Home' Advocate Communications : Fiordland Advocate 30 January 2009 Contents 30 January, 2009 | Page 11
Given the doom and gloom
forecast for 2009, why not cheer
yourself up by celebrating the
Chinese New Year, the longest
and most important celebration
in the Chinese calendar, which
began on January 26.
This is the Year of the Ox and one
famous person born under this
sign (there are 12 different animal
signs in the Chinese zodiac, one
for each month of the year) who
has plenty to celebrate is US
President Barack Obama. Others
born in Ox years include our own
Prime Minister John Key, actors
George Clooney, Jack Nicholson,
Jane Fonda and Anthony Hopkins
and soccer star Wayne Rooney.
If you were born in 1937, 1949,
1961, 1973, 1985 or 1997 you
are in illustrious company. Like
the ox, you are one of the most
patient signs in the Chinese
zodiac – but when opposed your
fierce temper comes to the fore.
Also, luckily for you, in the Year
of the Ox, any recent setbacks or
obstacles can be overcome so
look forward to 2009.
Red is the key colour at traditional
Chinese New Year celebrations.
People wear red clothes, decorate
with poems written on red paper,
and give children ‘lucky money’
in red envelopes. Red symbolises
fire, which according to legend
can drive away bad luck.
In China, the traditional New Year
dinner served at the imperial
court was composed of 99
dishes – perhaps the ultimate
degustation menu – since the
number 9 is an auspicious
number. Fish, a good luck food,
was a feature but take care to
serve the fish whole to preserve
the good fortune.
Chinese New Year cheer
400g sirloin steak
1 tablespoon each: rice wine vinegar, cornflour
100g rice vermicelli noodles
1⁄2 cup dried Chinese mushrooms
1 cup snow peas
2 tablespoons rice bran oil
2 spring onions, cut into 3 cm lengths
1 yellow or red pepper (capsicum), seeded
2 small Shanghai cabbages, sliced
1 tablespoon each: soy sauce, oyster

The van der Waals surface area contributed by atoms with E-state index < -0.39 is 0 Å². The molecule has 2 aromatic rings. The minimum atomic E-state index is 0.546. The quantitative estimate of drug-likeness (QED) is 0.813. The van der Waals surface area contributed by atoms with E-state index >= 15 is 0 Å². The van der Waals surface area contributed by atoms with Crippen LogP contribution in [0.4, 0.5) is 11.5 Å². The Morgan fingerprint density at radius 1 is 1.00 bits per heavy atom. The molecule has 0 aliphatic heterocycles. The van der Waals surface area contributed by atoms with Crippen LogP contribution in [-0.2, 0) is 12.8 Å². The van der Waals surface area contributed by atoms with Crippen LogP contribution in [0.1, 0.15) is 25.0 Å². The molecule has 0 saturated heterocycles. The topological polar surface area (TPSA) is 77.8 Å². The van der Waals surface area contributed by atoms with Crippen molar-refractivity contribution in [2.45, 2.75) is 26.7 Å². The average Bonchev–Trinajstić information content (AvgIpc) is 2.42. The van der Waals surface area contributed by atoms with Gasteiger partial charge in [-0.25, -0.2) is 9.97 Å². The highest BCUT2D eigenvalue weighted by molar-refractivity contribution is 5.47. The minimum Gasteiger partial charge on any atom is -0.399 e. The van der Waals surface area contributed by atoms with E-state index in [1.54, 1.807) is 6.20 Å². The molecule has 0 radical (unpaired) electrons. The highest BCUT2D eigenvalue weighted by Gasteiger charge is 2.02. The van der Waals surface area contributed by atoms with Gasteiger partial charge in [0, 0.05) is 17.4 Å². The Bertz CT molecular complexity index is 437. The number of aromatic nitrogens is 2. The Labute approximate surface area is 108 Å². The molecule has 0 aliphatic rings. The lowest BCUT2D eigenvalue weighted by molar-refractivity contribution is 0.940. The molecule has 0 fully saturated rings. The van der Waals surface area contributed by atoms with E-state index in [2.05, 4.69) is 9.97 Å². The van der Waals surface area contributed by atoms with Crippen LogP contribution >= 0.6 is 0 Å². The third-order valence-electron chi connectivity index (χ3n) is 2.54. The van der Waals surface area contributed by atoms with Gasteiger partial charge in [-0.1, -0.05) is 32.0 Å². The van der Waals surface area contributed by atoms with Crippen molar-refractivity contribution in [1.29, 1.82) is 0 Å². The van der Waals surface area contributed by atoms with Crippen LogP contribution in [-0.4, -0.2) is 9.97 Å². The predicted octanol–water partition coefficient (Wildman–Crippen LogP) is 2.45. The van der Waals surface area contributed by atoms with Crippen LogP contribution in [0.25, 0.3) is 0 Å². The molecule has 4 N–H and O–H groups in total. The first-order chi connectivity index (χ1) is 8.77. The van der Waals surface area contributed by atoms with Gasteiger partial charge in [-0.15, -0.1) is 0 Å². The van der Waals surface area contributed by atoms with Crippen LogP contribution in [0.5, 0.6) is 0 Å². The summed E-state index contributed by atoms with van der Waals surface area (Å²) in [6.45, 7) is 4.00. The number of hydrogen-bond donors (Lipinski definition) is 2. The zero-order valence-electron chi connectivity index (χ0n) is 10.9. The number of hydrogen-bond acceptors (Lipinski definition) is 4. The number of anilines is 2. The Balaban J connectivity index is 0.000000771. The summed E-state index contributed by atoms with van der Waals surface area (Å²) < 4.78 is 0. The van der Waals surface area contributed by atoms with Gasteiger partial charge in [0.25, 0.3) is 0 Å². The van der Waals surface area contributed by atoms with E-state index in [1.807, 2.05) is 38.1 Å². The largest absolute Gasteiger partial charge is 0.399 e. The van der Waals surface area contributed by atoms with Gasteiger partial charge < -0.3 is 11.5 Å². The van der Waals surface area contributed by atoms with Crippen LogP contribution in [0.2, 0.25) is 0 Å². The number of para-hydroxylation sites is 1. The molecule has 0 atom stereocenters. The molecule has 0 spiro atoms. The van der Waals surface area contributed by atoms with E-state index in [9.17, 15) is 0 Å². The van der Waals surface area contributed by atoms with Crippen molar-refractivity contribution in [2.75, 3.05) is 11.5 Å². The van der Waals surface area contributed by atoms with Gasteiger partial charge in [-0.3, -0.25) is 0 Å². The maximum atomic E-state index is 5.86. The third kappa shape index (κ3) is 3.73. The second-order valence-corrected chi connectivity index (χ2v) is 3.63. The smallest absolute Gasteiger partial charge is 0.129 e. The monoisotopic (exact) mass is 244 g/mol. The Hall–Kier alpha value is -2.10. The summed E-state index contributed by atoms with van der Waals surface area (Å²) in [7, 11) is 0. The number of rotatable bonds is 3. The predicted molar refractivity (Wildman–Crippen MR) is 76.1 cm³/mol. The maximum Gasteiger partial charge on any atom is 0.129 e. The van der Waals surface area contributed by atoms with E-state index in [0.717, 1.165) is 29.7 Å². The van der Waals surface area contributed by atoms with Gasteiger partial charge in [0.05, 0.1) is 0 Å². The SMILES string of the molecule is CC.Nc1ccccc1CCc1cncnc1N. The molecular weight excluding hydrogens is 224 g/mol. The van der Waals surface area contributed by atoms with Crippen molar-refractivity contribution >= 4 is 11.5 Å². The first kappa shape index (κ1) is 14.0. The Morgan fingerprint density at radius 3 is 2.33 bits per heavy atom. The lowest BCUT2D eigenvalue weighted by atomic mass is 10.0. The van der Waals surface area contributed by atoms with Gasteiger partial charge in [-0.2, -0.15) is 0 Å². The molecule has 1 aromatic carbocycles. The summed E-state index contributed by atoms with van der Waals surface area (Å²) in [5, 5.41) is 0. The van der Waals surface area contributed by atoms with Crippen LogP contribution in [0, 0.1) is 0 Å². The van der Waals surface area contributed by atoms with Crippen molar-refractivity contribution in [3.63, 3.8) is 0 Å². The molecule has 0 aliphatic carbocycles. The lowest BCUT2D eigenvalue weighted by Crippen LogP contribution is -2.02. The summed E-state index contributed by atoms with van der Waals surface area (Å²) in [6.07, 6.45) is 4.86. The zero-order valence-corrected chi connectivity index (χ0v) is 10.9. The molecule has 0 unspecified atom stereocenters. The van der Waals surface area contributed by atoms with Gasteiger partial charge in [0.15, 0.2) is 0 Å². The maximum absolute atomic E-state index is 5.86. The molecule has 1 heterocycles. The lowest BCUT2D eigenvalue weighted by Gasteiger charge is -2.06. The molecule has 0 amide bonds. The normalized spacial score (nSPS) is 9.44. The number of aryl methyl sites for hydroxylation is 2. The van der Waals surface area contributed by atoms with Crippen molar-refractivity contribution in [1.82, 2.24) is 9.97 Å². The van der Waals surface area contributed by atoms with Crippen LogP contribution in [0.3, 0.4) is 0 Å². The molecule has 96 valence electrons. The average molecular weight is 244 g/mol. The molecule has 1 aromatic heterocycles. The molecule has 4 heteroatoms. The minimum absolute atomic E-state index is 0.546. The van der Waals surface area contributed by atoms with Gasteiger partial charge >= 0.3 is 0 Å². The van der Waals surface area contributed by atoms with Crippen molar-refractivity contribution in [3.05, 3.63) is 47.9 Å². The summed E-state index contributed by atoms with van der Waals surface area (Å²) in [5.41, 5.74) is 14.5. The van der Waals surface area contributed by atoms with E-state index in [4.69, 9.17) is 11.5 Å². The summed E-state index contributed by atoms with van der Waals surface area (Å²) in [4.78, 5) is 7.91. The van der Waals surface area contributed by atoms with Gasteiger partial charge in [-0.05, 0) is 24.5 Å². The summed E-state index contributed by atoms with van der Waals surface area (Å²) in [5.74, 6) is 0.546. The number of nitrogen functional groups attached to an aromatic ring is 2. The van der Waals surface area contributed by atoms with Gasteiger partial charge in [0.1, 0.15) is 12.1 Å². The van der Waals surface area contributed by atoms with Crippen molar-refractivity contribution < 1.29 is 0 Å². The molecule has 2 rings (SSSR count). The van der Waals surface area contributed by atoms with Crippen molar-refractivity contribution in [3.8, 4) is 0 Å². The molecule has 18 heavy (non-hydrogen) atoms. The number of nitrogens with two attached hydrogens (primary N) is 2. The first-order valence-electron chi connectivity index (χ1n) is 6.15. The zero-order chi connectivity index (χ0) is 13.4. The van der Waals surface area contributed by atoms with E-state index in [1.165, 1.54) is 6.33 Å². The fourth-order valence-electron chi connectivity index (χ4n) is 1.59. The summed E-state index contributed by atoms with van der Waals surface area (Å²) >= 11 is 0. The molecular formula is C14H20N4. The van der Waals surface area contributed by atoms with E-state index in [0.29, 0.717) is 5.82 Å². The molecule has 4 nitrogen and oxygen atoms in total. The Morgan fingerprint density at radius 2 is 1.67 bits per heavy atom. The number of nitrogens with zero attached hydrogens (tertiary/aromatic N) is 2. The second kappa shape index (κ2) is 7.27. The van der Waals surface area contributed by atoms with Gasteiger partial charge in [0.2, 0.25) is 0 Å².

sauce, hoisin sauce, water, sesame oil
Noodles – a symbol of good health in the New Year. All the
ingredients are prepared and cooked just before serving.
Cut the sirloin steak into thin slices. Marinate in the
vinegar and cornflour. Place the noodles in a bowl and
cover with boiling water. Soak for 30 minutes. Place the
mushrooms in a separate bowl and cover with boiling
water. Soak for 30 minutes.
Remove any tough strings from the snow peas. Slice, if
preferred. Drain the meat and pat dry. Heat 1 tablespoon
of the oil in a non-stick wok or frying pan. Stir-fry the beef
in batches until just cooked. Remove to one side. And
wipe out the pan.
Heat the remaining oil. Drain the noodles and the
mushrooms well. Stir-fry the onion, pepper, cabbage,
mushrooms and snow peas until crisp tender. Return
the beef to the pan with the noodles and add the sauces
and water. Heat for 1 minute then stir in the sesame oil.
Stir-fried beef with noodles
1kg pork fillet
2 tablespoons each: hoisin sauce,
soy sauce, dry sherry, grated root
1 teaspoon cochineal or natural
red food colouring
1 tablespoon each: brown sugar,
3 cloves garlic, crushed
Place the pork in a plastic bag.
Combine all the other ingredients
and add to the bag. Move the
meat around so it is well coated
with the marinade. Refrigerate
for 2 hours, turning the meat
occasionally. Preheat the oven to
200°C. Remove the pork from the
marinade and place on a rack in
a baking dish. Add 1 cup of warm
Bake for 10 minutes, then reduce
the heat to 180°C for 45 minutes,
brushing the meat occasionally
with the marinade. Serves 6-8.
4 whole baby salmon, about
salt and pepper to taste
8 lge sprigs coriander, parsley
2 tblspns grated root ginger
1 tablespoon each:
soy sauce, rice wine vinegar,
rice bran oil
White fish could also be cooked
Preheat the oven to 190°C.
Remove any entrails from the
fish. Remove any loose bones.
Sprinkle the cavities with salt
and pepper. Place half of the
herbs and ginger on the base of
a large baking dish, top with the
salmon and then more herbs
Dot with the combined soy
sauce, vinegar and oil.
Cover with foil. Bake for about
Serve the salmon on four plates.
Great garnished with extra fresh
herbs and lemon wedges. Serve
warm or chilled.
Whole baby salmon steamed with ginger
1⁄2 cup short-grain rice
500g lean pork, chicken or beef, finely
1 egg, lightly beaten
2 teaspoons soy sauce
1⁄2 teaspoon sugar
4 each: water chestnuts, button mushrooms,
1 teaspoon finely grated root ginger
1 spring onion, diced
Place the rice in a small bowl and cover with
cold water. Soak for 2 hours. Drain and spread
on a towel to dry. Combine the meat, egg, soy
sauce and sugar in a bowl, mixing well. Add the
water chestnuts, mushrooms, ginger and onion
and mix again. Scoop about 11⁄2 tablespoons
of the mixture and shape into 3cm ball. Repeat
until mixture is used.
Roll one ball at a time in the rice, pressing in
firmly. To cook, place a sheet of waxed paper
in a steamer. Arrange the meat balls on top.
Cover and steam over boiling water for about
30 minutes. Serve at once with a dipping sauce
(eg chilli or soy sauce) either as a starter or as
part of a Chinese main course. Serves 4-6.
Steamed pearl balls
Red roasted pork
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